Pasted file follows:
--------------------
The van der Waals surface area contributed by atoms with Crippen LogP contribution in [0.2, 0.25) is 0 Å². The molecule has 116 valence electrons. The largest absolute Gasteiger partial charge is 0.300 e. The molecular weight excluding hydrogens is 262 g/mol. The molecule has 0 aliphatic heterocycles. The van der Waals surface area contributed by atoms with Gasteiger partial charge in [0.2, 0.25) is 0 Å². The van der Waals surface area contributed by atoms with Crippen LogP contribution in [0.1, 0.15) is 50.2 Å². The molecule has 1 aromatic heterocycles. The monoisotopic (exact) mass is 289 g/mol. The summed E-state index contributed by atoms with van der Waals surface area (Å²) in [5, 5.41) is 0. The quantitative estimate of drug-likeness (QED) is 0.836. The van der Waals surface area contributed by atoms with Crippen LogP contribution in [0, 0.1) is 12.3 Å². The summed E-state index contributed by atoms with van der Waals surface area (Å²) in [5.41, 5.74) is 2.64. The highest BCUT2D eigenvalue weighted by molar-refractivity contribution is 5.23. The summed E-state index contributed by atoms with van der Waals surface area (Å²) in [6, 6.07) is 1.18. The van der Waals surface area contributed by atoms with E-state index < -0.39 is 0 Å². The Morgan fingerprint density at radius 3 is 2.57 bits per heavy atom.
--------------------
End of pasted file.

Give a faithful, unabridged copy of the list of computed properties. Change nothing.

The van der Waals surface area contributed by atoms with Crippen LogP contribution in [0.2, 0.25) is 0 Å². The molecule has 116 valence electrons. The largest absolute Gasteiger partial charge is 0.300 e. The molecular weight excluding hydrogens is 262 g/mol. The molecule has 0 aliphatic heterocycles. The van der Waals surface area contributed by atoms with Gasteiger partial charge in [0.2, 0.25) is 0 Å². The van der Waals surface area contributed by atoms with Crippen LogP contribution in [0.1, 0.15) is 50.2 Å². The molecule has 1 aromatic heterocycles. The monoisotopic (exact) mass is 289 g/mol. The summed E-state index contributed by atoms with van der Waals surface area (Å²) in [5, 5.41) is 0. The quantitative estimate of drug-likeness (QED) is 0.836. The van der Waals surface area contributed by atoms with Crippen LogP contribution in [0, 0.1) is 12.3 Å². The summed E-state index contributed by atoms with van der Waals surface area (Å²) in [5.41, 5.74) is 2.64. The highest BCUT2D eigenvalue weighted by molar-refractivity contribution is 5.23. The summed E-state index contributed by atoms with van der Waals surface area (Å²) in [6, 6.07) is 1.18. The van der Waals surface area contributed by atoms with E-state index < -0.39 is 0 Å². The Morgan fingerprint density at radius 3 is 2.57 bits per heavy atom.